When he inherits the farmstead, Edwin decides to convert what is left of the acreage (much had been sold off to neighboring farmers) into a writer’s retreat. His son, an architect in Omaha, designs the buildings to house the visiting writers and oversees the renovation of the farmhouse in which Edwin will live. Jacob’s wife, Greta, an interior decorator, assists in the furnishings for the farmhouse. Estranged for nearly all his life from his son, Edwin attempts to close the gap between them…he senses time is not his ally. When Greta telephones, asking if Edwin’s grandson and his girlfriend can stay at the farm for a day or two, he balks at the invasion of his privacy, but relents, hoping his acceptance will aid in the repair of his bond with his son. His grandson, Joshua, and his girlfriend, Abby, arrive, and Edwin learns the boy fled a gambling debt in Chicago, where he’s a journalism student at Northwestern. His mother agrees to settle the debt, provided he retreats to the farm to reflect on his actions, as well as his promise that he will cease his gambling, which began as research for an article he was writing about underground gambling in the city. Underscoring all the events surrounding Edwin’s decision to live at the farm he came to resent as a teenager is the loss of his longtime lover, Charlene Barlow, a talented and award-winning photographer. Her death stunned him as no other event in his life had. The intrusion of Joshua and Abby upon his lingering grief, however, transforms Edwin. When Joshua asks him if he will read and critique the article he has written, Edwin agrees but then suggests the boy convert it to a short story, enticed by the themes of family, redemption and commitment. He also lends one of Charlene’s cameras to Abby, who studies theatrical lighting at Northwestern. Joshua’s gambling problem has strained the relationship between Joshua and Abby, such that the boy decides to return to Chicago to finish his story, while Abby stays at the farm with Edwin for an indefinite period.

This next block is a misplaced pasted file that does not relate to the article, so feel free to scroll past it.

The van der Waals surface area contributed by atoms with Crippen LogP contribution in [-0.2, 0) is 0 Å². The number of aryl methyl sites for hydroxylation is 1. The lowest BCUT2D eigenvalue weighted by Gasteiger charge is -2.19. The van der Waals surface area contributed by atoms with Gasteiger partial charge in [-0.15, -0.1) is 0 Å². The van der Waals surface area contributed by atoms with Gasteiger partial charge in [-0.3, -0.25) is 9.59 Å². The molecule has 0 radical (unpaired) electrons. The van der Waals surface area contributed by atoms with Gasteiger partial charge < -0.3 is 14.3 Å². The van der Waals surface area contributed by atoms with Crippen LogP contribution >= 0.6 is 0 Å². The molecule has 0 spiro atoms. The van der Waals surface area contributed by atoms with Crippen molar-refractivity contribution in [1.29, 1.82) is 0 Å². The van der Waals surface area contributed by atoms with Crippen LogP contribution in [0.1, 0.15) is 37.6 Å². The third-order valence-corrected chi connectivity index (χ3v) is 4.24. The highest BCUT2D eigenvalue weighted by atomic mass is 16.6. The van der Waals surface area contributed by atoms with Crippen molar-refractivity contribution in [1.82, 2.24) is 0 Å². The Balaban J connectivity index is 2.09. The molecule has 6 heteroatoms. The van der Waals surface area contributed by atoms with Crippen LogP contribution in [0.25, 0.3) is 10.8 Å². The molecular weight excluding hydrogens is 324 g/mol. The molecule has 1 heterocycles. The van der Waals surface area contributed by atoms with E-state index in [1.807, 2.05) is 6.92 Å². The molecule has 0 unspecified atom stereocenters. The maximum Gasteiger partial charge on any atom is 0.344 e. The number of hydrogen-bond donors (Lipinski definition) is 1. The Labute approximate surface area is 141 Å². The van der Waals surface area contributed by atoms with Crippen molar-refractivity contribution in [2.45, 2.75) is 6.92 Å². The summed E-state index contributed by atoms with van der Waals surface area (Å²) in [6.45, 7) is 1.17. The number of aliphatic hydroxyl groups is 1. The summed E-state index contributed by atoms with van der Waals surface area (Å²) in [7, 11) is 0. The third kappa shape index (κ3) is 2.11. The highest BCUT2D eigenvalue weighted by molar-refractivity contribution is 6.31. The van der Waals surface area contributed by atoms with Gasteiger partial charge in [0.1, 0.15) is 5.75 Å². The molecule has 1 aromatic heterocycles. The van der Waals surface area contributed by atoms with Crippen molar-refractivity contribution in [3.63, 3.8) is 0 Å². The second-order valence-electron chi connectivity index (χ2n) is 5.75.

Edwin uses his work-in-progress (of which a few excerpts appear in the novel) as a surrogate for the anger he feels about Charlene’s death at the hands of a mugger. A local bully parallels the action in the WIP, serving as inspiration for Edwin’s catharsis. His and Abby’s encounters with the bully propel the plot toward a disastrous climax. The bully sets fire to the farmhouse and lies in wait with a rifle to ambush Edwin.
Summers on the Nebraska Shore explores the dynamics and fluid nature of family. Love, passion and loss feature prominently. Edwin Garside reviews his nomadic life, second-guessing many of his decisions, while using the writer’s retreat as a tool for both solidifying his literary legacy and his connections with his family; goals he learns are entwined. The theme of isolation peppers his many novels and the notion of retreating to the farmstead, but surrounding himself with young writers and family, stirs within him a desire to reclaim, or rediscover, those links and connections he abandoned decades earlier. Charlene’s murder influences every decision, every nuance of his actions. When the fire destroys his dream, he steps back and examines the plans he had formulated. He shifts, refocuses on what now seems more important to him: family. He stops trying so hard to cement those bonds and instead places himself within their sphere with the intention of allowing relationships to grow more organically, less forced. It’s a happy ending that is earned. Joshua might follow his example as a writer of fiction. Abby will probably not abandon her studies in theater, but has certainly been bitten by the photography bug. Jacob and Marta are enlisted to assist in the renovation of a loft space in Omaha where Edwin will finish his work-in-progress. His contentment after everything that happens calms him, fulfills him. An epiphany about his aspirations suffuses him with peacefulness.
I recognize that Nebraska is landlocked…that’s part of the novel’s charm. Ever hear of the honor of Admiral in the Great Navy of the State of Nebraska? Probably not unless you lived there, which I did for fifteen years. My Omaha friends will chuckle at the novel’s title.
The current WIP now exceeds 85,000 words and I anticipate concluding the draft in a month or so. The merger of the three main characters is underway and their final interaction will conclude the boo. It’s always exciting to see the end approaching, and I have to stem the urge to race toward the finish line.